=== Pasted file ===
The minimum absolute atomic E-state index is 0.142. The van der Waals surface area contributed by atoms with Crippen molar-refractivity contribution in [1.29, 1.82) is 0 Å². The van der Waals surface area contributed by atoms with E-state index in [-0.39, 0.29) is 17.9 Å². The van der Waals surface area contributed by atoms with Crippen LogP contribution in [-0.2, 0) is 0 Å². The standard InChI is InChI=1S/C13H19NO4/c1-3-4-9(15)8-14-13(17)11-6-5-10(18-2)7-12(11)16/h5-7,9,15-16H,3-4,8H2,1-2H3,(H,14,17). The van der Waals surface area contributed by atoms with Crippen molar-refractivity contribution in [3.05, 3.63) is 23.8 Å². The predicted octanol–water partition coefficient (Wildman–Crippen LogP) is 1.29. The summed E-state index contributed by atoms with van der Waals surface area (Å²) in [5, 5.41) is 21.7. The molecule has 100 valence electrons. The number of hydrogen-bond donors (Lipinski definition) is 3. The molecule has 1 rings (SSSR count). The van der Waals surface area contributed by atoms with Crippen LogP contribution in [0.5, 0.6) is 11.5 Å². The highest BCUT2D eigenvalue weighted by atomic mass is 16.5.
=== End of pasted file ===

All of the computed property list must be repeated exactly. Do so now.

The minimum absolute atomic E-state index is 0.142. The van der Waals surface area contributed by atoms with Crippen molar-refractivity contribution in [1.29, 1.82) is 0 Å². The van der Waals surface area contributed by atoms with E-state index in [-0.39, 0.29) is 17.9 Å². The van der Waals surface area contributed by atoms with Crippen LogP contribution in [-0.2, 0) is 0 Å². The standard InChI is InChI=1S/C13H19NO4/c1-3-4-9(15)8-14-13(17)11-6-5-10(18-2)7-12(11)16/h5-7,9,15-16H,3-4,8H2,1-2H3,(H,14,17). The van der Waals surface area contributed by atoms with Crippen molar-refractivity contribution in [3.05, 3.63) is 23.8 Å². The predicted octanol–water partition coefficient (Wildman–Crippen LogP) is 1.29. The summed E-state index contributed by atoms with van der Waals surface area (Å²) in [5, 5.41) is 21.7. The molecule has 100 valence electrons. The number of hydrogen-bond donors (Lipinski definition) is 3. The molecule has 1 rings (SSSR count). The van der Waals surface area contributed by atoms with Crippen LogP contribution in [0.5, 0.6) is 11.5 Å². The highest BCUT2D eigenvalue weighted by atomic mass is 16.5.